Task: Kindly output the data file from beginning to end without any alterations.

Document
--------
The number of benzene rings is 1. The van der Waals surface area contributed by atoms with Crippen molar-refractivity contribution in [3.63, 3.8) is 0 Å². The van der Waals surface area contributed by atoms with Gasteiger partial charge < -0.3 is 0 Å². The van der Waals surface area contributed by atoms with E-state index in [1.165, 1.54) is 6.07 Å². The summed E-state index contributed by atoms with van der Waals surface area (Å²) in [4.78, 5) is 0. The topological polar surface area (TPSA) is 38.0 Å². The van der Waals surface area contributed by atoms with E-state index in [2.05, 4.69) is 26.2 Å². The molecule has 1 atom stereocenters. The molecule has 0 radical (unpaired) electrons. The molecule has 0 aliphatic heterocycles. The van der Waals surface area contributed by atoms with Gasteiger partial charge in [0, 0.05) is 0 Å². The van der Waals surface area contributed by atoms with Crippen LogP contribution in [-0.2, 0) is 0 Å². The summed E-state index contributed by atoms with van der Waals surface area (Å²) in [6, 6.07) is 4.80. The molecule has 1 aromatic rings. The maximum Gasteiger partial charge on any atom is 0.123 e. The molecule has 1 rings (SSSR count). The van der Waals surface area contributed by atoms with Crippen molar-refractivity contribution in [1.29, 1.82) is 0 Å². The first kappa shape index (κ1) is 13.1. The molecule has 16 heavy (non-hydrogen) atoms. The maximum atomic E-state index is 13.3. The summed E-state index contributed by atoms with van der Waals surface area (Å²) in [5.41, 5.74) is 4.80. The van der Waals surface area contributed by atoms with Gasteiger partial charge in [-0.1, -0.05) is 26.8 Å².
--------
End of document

The number of benzene rings is 1. The van der Waals surface area contributed by atoms with Crippen molar-refractivity contribution in [3.63, 3.8) is 0 Å². The van der Waals surface area contributed by atoms with Gasteiger partial charge < -0.3 is 0 Å². The van der Waals surface area contributed by atoms with E-state index in [1.165, 1.54) is 6.07 Å². The summed E-state index contributed by atoms with van der Waals surface area (Å²) in [4.78, 5) is 0. The topological polar surface area (TPSA) is 38.0 Å². The van der Waals surface area contributed by atoms with E-state index in [2.05, 4.69) is 26.2 Å². The molecule has 1 atom stereocenters. The molecule has 0 radical (unpaired) electrons. The molecule has 0 aliphatic heterocycles. The van der Waals surface area contributed by atoms with Gasteiger partial charge in [0, 0.05) is 0 Å². The van der Waals surface area contributed by atoms with Crippen LogP contribution in [-0.2, 0) is 0 Å². The summed E-state index contributed by atoms with van der Waals surface area (Å²) in [6, 6.07) is 4.80. The molecule has 1 aromatic rings. The maximum Gasteiger partial charge on any atom is 0.123 e. The molecule has 1 rings (SSSR count). The van der Waals surface area contributed by atoms with Crippen molar-refractivity contribution in [1.29, 1.82) is 0 Å². The first kappa shape index (κ1) is 13.1. The molecule has 16 heavy (non-hydrogen) atoms. The maximum atomic E-state index is 13.3. The summed E-state index contributed by atoms with van der Waals surface area (Å²) in [5.41, 5.74) is 4.80. The van der Waals surface area contributed by atoms with Gasteiger partial charge in [-0.1, -0.05) is 26.8 Å².